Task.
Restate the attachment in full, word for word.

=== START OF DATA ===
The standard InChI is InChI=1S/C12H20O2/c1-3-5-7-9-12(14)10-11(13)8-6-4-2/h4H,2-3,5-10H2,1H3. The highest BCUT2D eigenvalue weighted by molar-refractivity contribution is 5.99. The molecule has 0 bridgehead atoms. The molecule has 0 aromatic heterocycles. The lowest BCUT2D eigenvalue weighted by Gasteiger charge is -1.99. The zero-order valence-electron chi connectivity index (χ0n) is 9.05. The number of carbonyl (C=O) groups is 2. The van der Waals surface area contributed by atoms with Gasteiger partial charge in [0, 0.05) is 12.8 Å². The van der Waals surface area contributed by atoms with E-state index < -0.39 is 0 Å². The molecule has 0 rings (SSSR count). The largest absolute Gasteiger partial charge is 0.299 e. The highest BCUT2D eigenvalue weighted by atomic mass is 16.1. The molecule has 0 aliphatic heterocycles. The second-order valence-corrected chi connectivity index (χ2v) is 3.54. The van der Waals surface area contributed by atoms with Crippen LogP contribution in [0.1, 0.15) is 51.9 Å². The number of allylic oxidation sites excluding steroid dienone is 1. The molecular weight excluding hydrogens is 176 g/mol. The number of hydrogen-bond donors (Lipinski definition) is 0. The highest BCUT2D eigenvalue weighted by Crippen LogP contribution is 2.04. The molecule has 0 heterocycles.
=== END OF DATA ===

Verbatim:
The standard InChI is InChI=1S/C12H20O2/c1-3-5-7-9-12(14)10-11(13)8-6-4-2/h4H,2-3,5-10H2,1H3. The highest BCUT2D eigenvalue weighted by molar-refractivity contribution is 5.99. The molecule has 0 bridgehead atoms. The molecule has 0 aromatic heterocycles. The lowest BCUT2D eigenvalue weighted by Gasteiger charge is -1.99. The zero-order valence-electron chi connectivity index (χ0n) is 9.05. The number of carbonyl (C=O) groups is 2. The van der Waals surface area contributed by atoms with Gasteiger partial charge in [0, 0.05) is 12.8 Å². The van der Waals surface area contributed by atoms with E-state index < -0.39 is 0 Å². The molecule has 0 rings (SSSR count). The largest absolute Gasteiger partial charge is 0.299 e. The highest BCUT2D eigenvalue weighted by atomic mass is 16.1. The molecule has 0 aliphatic heterocycles. The second-order valence-corrected chi connectivity index (χ2v) is 3.54. The van der Waals surface area contributed by atoms with Crippen LogP contribution in [0.1, 0.15) is 51.9 Å². The number of allylic oxidation sites excluding steroid dienone is 1. The molecular weight excluding hydrogens is 176 g/mol. The number of hydrogen-bond donors (Lipinski definition) is 0. The highest BCUT2D eigenvalue weighted by Crippen LogP contribution is 2.04. The molecule has 0 heterocycles.